Sustainable Rice

Last updated: April 2016 



Sustainable Rice


Approximately 600 million tonnes of CO2 (equivalent of methane) are thought to be emitted from rice paddies globally, equal to “1.2% of total global emissions”, at least 10% of agricultural emissions[2] and about “three times the footprint of all cement produced in Europe”.[1] This value does not even account for the fertilisers used during rice production (approximately 1 tonne of fertiliser is used for every 3 tonnes of rice produced), the agricultural machinery used or the transport emissions released to bring rice to your dinner table.

sushi rice


On the flip side, by 2050 the International Food Policy Research Institute (IFPRI) predicts that rice prices will have increased 32-37% as a result of climate change, due to predicted yield decreases and crop damage caused by extreme weather events and sea level rise.



Why do rice paddies release methane?

Rice is typically grown in flooded fields (paddies), which result in oxygen being prevented from entering the soil. This creates anaerobic (without oxygen) soil conditions, which are perfect for methane-producing bacteria. Methane escapes into the atmosphere through gas spaces in the rice’s roots and stems, and bubbles up through the soil and water.

Rice in flooded paddy

Vietnamese woman transplanting rice in a flooded paddy along the Red River near Haiphong, Vietnam. Photo credit: Steve Estvanik


When drained, rice paddies release less methane. However, if fertilisers have been over-applied or available soil nitrogen is higher than the plant needs (due to the inefficient application of fertilisers), drained paddies potentially emit increased levels of nitrous oxide, another potent greenhouse gas (GHG). Effective water and nutrient management are therefore key to reducing rice’s GHG emissions.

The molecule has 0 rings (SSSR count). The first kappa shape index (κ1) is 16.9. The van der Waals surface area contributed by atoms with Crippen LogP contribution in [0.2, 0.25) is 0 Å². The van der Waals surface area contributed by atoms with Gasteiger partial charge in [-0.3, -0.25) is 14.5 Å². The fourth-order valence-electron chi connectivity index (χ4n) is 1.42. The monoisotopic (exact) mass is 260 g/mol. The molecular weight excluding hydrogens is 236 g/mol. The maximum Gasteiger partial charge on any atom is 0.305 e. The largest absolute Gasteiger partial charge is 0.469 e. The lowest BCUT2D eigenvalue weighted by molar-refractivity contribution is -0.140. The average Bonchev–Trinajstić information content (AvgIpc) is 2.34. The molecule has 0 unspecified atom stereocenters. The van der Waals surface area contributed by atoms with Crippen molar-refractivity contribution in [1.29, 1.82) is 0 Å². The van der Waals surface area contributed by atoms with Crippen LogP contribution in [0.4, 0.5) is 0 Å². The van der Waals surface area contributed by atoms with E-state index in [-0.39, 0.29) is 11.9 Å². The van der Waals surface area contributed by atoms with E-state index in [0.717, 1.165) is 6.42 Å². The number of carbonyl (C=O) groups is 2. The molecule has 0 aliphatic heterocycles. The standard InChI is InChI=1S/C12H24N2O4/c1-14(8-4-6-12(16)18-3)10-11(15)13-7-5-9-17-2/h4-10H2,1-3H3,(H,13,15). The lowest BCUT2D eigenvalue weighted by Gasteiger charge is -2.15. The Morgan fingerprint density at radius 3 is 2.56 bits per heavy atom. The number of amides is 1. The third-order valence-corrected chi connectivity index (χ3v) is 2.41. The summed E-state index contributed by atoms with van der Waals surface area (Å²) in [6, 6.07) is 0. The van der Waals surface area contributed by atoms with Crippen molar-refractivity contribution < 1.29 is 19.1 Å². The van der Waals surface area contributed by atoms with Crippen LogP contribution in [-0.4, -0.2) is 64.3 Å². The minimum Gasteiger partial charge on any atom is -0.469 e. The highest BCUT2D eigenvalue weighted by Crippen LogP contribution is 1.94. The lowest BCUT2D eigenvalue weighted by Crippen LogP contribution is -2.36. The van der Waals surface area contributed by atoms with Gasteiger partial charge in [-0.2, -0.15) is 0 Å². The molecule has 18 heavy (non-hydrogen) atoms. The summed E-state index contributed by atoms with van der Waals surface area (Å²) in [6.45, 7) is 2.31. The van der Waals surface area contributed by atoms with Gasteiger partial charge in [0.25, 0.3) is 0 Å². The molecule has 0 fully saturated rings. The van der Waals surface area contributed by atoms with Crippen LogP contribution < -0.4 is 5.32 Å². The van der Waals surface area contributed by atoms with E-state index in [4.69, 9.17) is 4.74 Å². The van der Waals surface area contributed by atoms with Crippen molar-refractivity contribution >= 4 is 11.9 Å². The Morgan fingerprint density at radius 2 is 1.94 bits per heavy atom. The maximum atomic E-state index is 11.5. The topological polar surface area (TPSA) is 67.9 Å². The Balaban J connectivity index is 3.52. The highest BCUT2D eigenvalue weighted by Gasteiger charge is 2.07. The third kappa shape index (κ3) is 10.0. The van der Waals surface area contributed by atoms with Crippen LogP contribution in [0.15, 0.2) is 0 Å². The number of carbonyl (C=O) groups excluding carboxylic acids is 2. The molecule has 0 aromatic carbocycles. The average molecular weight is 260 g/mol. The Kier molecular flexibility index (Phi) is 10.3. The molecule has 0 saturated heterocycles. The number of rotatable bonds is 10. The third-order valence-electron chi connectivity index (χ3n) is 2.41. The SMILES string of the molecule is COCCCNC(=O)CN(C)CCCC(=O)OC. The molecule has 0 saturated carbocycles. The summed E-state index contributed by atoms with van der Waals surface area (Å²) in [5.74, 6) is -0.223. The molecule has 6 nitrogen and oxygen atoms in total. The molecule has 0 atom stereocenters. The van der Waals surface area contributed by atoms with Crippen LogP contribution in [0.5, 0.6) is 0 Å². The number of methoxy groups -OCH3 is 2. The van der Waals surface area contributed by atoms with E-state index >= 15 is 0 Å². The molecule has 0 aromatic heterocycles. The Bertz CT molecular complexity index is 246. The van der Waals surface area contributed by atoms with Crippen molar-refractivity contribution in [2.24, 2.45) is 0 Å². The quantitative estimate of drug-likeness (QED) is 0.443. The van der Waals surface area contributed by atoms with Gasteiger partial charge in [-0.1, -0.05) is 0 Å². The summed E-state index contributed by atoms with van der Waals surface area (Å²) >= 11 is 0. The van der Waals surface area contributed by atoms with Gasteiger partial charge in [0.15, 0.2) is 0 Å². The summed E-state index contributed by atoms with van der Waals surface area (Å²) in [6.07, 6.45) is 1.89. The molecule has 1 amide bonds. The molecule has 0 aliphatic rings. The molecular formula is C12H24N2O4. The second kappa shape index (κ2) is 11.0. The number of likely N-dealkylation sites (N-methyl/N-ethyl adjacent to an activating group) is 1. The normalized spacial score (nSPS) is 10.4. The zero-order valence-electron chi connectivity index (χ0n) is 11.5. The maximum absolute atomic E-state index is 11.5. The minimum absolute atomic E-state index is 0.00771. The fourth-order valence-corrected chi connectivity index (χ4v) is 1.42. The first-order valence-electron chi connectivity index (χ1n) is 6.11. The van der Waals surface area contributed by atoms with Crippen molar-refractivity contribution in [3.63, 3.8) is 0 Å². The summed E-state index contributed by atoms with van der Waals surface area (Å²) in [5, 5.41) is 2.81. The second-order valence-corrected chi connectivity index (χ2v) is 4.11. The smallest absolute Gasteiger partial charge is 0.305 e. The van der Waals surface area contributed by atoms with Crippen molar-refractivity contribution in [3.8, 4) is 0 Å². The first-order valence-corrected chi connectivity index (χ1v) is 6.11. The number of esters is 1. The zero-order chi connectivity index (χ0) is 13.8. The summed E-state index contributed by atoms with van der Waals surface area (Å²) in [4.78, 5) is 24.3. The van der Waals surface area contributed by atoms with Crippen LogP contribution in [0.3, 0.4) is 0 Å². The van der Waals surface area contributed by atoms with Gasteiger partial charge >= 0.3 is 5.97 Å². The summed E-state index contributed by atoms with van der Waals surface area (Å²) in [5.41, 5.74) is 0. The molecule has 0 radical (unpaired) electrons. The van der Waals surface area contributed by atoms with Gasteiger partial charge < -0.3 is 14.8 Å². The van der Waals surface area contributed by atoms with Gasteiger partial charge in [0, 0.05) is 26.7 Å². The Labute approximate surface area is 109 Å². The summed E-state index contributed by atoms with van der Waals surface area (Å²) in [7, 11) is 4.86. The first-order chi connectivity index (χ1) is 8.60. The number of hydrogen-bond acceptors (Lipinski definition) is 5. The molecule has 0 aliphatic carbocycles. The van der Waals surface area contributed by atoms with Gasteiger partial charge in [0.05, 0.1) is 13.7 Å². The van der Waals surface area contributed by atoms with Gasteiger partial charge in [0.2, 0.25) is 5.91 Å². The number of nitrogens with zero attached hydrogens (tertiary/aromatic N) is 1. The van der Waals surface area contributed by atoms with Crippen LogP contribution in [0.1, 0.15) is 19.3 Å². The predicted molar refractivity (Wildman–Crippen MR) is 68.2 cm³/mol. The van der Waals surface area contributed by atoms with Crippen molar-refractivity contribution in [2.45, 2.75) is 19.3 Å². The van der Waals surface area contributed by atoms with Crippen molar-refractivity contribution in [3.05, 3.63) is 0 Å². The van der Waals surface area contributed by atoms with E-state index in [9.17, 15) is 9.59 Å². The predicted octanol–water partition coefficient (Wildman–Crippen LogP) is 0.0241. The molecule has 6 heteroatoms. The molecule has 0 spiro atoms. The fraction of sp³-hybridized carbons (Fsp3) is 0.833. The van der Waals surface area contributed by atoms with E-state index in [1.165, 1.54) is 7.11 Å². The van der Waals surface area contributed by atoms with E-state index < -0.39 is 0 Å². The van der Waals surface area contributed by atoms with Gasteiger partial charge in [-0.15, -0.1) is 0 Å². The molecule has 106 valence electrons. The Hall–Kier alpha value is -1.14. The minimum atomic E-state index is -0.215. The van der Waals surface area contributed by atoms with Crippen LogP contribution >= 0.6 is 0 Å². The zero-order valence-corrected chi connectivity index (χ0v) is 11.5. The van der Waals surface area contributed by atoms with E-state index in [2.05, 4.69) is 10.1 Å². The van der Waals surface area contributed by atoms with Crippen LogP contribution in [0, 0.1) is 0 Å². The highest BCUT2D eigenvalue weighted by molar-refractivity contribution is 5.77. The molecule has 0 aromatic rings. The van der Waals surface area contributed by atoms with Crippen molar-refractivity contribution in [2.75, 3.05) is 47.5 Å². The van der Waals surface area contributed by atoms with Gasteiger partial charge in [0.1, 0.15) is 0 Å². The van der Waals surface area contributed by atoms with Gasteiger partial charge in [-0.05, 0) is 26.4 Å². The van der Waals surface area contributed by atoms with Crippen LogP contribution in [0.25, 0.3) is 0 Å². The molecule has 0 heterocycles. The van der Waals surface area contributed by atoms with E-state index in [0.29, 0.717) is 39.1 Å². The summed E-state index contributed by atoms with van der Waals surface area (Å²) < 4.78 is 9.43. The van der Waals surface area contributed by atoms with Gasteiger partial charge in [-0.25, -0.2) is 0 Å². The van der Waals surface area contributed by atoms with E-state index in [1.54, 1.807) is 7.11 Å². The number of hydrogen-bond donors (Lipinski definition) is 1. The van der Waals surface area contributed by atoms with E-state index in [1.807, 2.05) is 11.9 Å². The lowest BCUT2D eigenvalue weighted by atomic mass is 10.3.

Rice’s role in a sustainable food future


A growing body of evidence suggest that rice’s methane emissions can be significantly reduced through changes in production methods alone.


For example:

1. Interrupting or reducing periods of flooding in paddy fields can reduce methane emissions released by soil bacteria, in some cases by up to 90%. A number of methods including mid-season drainage and sowing seeds directly into dry fields[2] can play a role in reducing both GHG emissions and fresh water use. (Rice production uses more than 30% of the world’s irrigation water).[4]

2. Increasing rice yields on existing farmland can help prevent agricultural expansion and associated land-use change. Varieties of rice that can cope with higher temperatures (predicted with climate change) should be cultivated. Production methods such as System of Rice Intensification (SRI) could all assist in increasing yields.5 (SRI is a method of rice production that has been developed by smallholder farmers around the world. It focuses on improving soils and the health of plants rather than altering seed which has been the main focus of scientific research for years. For example, SRI involves keeping soils moist but not flooded, using organic matter as fertilisers rather than artificial fertilisers, spacing healthier plants farther apart, weeding between rice plants, and ploughing the soil between plants to increase oxygen in the soil).